I’m midway through the second of two great new books about what might be called ‘under-finished’ forms of literature. When we call food ‘under-cooked’ it’s usually a disappointed description of something that isn’t as it should be, something that hasn’t reached its potential. But what establishes a literary work as finished, or determines its potential, is even more contentious and subjective than the criticism of cooking. Every time we read we all ask those two questions, or at least assume an answer to them. The very fact that a text is already in the world for us to pick up is generally taken as a guarantee that the author considers it finished and the publisher considers it ready.
The book I’m midway through skips that assumption. Matthew Harle’s ingenious first monograph, recently published by Bloomsbury, Afterlives of Abandoned Work: Creative Debris in the Archive, is a material and cultural study of the phenomenon of unfinished literary work. His umbrella category of ‘unfinished’ includes unrealised proposals, never completed works-in-progress, abandoned manuscripts, notes and other miscellany – all manner of fragments that have survived, unpublished yet given some coherence by their preservation in archives, folders, boxes and libraries. Harle tries to rescue the discussion of such texts from an obsession with lack and ruin lust. His method is to re-contextualise each example as the triangulation of a trio of creative-cultural acts: writing it, collecting it and interpreting it were each done with certain materials in a certain time and place by certain people, and are chained together: Acts of unfinished writing leave behind texts which negate their own completeness. We then have to try to understand those texts through their traces that remain present in our moment of reading, which is conditioned by (and thanks to) those who saved them and the way they’ve organised what they’ve saved.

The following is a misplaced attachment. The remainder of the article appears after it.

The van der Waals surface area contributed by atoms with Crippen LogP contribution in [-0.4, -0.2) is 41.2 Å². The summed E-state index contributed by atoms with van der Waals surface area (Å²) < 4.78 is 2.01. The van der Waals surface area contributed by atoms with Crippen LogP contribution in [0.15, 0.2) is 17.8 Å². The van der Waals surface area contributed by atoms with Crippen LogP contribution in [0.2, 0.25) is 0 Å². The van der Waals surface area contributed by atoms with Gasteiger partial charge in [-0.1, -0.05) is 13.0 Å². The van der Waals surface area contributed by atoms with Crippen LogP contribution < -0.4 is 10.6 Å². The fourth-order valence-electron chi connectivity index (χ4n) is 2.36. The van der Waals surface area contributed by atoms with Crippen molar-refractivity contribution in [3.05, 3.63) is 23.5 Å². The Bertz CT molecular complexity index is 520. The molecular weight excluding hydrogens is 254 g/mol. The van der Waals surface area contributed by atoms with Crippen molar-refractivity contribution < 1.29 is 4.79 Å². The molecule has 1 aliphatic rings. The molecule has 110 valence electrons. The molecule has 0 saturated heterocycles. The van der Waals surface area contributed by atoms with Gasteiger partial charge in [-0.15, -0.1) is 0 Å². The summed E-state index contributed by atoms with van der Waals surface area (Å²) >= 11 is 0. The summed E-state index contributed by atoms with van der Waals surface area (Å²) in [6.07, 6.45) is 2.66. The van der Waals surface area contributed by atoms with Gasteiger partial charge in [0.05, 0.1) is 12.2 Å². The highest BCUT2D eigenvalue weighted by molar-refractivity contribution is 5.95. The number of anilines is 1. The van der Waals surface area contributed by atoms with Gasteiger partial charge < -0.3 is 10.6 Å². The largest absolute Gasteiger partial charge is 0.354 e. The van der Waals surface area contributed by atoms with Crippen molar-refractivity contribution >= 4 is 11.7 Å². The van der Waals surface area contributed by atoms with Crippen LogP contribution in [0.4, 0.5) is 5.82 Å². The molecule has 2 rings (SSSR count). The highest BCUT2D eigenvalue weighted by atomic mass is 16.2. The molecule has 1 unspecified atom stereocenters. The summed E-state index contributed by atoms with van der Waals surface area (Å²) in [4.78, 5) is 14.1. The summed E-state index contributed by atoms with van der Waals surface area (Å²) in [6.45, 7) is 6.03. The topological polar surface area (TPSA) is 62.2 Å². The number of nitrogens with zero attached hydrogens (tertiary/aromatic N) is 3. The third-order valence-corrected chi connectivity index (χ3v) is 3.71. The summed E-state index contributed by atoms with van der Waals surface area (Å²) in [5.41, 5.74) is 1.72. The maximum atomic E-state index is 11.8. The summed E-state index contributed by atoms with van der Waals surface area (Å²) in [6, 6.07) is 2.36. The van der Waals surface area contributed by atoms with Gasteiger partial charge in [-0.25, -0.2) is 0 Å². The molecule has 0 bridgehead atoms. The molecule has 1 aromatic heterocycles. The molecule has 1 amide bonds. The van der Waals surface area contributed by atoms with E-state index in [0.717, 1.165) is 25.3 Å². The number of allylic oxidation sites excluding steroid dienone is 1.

Harle’s ingenuity is severalfold. What I’m most enjoying are his wild range of literary and extra-literary examples, which stretch from a 1970s catalogue of abandoned industrial designs to unbuilt urban planning schema to Muriel Spark’s narrative notes-to-self. He reads them all with a literary-critical lens that takes seriously the gap between the situation in which they were written and the situation in which they are being read. In doing so, he champions the idea that we might find new frames and frameworks for reading literary and extra-literary texts that were never completed in any conventional literary sense and have never pretended to be so.
This task might sound counter-intuitive. After all, why would anyone want to read unfinished things? But Harle’s approach is to say that we need to develop suitable literacies for engaging with the unfinished rather than presume such texts are unreadable and blame their incompleteness. Only after we’ve learned to read them can we decide if they were worth reading.
Flipping the problem of lack so that culpability rests with the reader’s approach is a neat reminder that a work of literature could also be under-finished by the other party in the relationship, in the sense that it could be under-read or unfinished by its readers. For example, the very fact that I’m writing comparatively about a book I haven’t even finished yet might be disastrous. Add to that the fact that the other book, which I have finished, is itself an unfinished manuscript, and this blog post could be plain irresponsible.
Am I ready to write about these books? I think so, in no small part because both of them grant a certain kind of readerly licence – even encourage a certain kind of licentious reading – and I want to quickly explain why that might be useful to expanding our understanding of how poetry pays attention to language and the world and how we pay attention to poetry.